Details and tickets available at the link below.  Purchase your tickets by September 29th 2016 at 6PM!

https://www.eventbrite.com/e/world-maker-faire-2016-with-make-lehigh-valley-tickets-27374344401

 

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21Jul/140

Member Project Spotlight: Frank’s Filament Extruder (WIP) Updated

Frank just sent us another update on his filament extruder. Some progress has been made, and he's almost ready for testing. This is shaping up to be one of the more ambitious projects from one of our members and we're excited to see it in action.

"I am nearing completion of the clutch for the extruder and have completed the adapter to be able to turn the extruder with a variable speed drill.  My thoughts on the clutch are to place hose clamps on each side over top where the slots are cut.  The tighter the clamps the higher the torque until it slips (that is the theory anyway).  If I need more torque applied, I am thinking of a steel can with bolted flanges to tighten down on the plastic coupling.  There is a floating steel rod inside (not shown) that maintains the alignment between the aluminum halves.  The plastic is a PVC pipe union connector with slots cut so clamps can compress the plastic coupling. Progress has been slower than I hoped due to other projects, but I am getting close to being able to conduct the first trials which I plan to do at the space. "

"The clutch assembly is complete and the extruder end has been drilled for a pellet hopper and a small aluminum hopper added.  My plan is for a full-size hopper would set on top of aluminum block.  The only thing I need to do to allow an initial test is to make some nozzles to fit in the "T" connection.  I am going to try to drill some brass plugs with a 1/16" drill as a start.  1/16" (0.0625") may be close to what is required to get a 1.75 mm (0.069") figuring it will swell as it comes out the nozzle."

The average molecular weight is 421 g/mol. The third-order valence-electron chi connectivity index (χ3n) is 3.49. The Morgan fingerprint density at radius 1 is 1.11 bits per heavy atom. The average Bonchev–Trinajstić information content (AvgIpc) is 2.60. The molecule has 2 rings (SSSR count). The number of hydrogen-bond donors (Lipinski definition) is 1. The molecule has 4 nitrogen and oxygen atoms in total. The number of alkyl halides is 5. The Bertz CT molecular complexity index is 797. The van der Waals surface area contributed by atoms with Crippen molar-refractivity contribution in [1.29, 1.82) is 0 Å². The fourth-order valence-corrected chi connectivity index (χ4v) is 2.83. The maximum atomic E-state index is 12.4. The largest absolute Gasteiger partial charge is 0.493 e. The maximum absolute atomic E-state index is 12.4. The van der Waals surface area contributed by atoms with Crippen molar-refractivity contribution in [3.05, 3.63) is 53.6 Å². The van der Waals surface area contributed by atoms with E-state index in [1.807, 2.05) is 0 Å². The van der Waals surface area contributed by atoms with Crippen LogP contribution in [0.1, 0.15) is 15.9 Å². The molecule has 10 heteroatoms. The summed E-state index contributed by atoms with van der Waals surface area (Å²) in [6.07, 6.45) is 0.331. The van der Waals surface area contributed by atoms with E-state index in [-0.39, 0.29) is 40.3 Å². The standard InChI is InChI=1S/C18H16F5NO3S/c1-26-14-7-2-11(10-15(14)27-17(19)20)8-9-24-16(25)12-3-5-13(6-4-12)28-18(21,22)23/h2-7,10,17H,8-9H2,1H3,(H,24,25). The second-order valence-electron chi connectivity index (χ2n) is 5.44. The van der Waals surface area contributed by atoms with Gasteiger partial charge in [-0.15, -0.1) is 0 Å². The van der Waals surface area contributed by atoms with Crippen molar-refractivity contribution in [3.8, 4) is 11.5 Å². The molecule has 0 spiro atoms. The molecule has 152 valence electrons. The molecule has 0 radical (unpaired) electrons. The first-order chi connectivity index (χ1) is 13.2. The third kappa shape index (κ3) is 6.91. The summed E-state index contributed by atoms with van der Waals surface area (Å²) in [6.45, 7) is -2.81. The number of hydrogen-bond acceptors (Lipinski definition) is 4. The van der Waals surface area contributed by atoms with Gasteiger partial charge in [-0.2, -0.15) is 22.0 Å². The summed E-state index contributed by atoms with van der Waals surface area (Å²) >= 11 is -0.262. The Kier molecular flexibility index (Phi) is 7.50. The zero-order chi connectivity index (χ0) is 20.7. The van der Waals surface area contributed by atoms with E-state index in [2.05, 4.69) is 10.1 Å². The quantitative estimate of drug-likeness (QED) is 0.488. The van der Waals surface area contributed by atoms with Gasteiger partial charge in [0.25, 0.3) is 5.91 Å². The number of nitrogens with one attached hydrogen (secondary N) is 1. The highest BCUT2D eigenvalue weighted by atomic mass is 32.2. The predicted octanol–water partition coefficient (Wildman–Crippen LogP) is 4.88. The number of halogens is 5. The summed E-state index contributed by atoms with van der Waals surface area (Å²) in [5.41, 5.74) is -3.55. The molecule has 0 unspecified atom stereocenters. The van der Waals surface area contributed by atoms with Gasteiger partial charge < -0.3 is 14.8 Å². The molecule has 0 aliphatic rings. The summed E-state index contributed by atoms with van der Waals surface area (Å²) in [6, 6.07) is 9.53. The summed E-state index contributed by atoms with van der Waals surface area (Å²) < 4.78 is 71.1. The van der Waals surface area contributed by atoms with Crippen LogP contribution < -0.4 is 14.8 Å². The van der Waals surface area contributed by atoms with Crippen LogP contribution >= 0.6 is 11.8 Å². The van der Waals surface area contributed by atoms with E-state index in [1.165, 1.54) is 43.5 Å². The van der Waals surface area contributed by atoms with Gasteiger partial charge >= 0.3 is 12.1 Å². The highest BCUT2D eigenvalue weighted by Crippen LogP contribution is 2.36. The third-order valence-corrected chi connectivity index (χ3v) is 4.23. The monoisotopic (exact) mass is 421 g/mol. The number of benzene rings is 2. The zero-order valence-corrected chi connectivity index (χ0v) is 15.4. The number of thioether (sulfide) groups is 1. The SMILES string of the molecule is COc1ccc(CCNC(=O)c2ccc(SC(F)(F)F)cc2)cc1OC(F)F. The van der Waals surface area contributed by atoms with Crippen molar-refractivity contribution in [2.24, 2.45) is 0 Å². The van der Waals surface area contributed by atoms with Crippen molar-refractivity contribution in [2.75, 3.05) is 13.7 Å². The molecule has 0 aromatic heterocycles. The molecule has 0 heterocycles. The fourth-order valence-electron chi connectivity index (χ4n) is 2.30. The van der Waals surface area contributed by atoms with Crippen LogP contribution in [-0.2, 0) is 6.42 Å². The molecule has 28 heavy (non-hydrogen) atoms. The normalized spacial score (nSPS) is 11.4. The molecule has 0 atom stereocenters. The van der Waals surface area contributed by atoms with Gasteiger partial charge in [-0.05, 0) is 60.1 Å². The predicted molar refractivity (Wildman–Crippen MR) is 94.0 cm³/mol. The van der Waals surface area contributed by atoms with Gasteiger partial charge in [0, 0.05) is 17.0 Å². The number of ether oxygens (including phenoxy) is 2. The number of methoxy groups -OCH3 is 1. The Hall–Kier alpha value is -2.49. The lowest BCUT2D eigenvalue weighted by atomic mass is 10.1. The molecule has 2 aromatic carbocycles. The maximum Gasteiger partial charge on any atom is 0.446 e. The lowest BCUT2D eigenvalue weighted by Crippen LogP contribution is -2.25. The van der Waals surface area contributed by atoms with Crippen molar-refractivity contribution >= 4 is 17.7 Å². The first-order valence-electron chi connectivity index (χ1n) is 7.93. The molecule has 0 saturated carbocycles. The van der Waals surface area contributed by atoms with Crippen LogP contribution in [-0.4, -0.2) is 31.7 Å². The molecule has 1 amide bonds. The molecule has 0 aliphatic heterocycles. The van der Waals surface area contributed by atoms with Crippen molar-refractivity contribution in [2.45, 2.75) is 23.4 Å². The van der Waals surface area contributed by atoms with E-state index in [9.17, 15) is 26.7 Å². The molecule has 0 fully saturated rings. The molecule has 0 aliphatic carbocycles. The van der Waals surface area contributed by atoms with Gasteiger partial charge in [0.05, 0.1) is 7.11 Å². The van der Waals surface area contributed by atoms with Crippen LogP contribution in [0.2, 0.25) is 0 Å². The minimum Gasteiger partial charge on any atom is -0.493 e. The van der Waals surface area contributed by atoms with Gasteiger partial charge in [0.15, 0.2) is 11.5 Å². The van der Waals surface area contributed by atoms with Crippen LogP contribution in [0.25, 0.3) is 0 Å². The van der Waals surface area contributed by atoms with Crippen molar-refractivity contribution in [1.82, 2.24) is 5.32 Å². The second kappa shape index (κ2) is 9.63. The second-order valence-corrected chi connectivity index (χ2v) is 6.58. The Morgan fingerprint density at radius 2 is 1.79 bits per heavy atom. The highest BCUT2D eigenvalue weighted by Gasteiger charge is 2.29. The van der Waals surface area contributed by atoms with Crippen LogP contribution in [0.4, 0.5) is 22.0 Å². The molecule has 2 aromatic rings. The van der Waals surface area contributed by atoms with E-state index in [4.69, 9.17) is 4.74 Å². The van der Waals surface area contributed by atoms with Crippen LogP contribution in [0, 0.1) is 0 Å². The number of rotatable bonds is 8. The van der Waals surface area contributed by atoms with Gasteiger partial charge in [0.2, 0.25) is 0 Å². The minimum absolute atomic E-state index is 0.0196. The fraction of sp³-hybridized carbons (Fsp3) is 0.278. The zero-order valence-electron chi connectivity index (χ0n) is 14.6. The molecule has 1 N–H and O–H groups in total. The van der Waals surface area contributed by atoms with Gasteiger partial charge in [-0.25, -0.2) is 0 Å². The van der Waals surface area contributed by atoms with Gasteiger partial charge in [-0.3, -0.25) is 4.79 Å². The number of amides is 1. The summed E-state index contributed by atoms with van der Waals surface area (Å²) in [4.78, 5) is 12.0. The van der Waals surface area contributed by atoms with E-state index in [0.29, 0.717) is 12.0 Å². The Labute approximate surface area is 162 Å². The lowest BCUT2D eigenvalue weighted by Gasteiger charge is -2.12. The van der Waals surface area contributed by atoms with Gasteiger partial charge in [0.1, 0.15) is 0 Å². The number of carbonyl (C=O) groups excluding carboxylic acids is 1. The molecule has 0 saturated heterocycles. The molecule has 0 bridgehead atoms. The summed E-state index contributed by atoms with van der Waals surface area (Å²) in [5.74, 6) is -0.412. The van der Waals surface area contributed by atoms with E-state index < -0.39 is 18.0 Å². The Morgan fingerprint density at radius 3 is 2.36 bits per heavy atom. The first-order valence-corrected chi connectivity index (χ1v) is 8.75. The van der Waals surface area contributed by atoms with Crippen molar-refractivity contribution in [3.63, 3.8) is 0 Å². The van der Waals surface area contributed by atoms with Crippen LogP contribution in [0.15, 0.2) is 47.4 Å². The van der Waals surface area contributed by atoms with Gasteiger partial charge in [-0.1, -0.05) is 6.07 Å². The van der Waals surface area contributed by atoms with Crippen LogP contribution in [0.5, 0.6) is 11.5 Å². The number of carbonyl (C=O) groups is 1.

Extruder Assembly (1) (Large) Extruder Assembly (2) (Large) Extruder Assembly (3) (Large) Extruder Clutch Assembly (1) (Large) Extruder Clutch Assembly (2) (Large) Extruder Clutch Assembly (3) (Large) Extruder Clutch Assembly (4) (Large) Extruder Drill for Testing (Large) Extruder Overall View (Large) Drill Adapter Extruder Clutch (1) Extruder Clutch (2) Extruder Clutch (3) Extruder Clutch (4) Extruder Clutch (5)

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4Jul/140

Donate to our Laser Cutter fundraising campaign!

Hey, fellow makers!

We're trying to raise the last bit of cash we need to purchase a Red Sail X700 Laser Cutter/Engraver for the space and we need your help!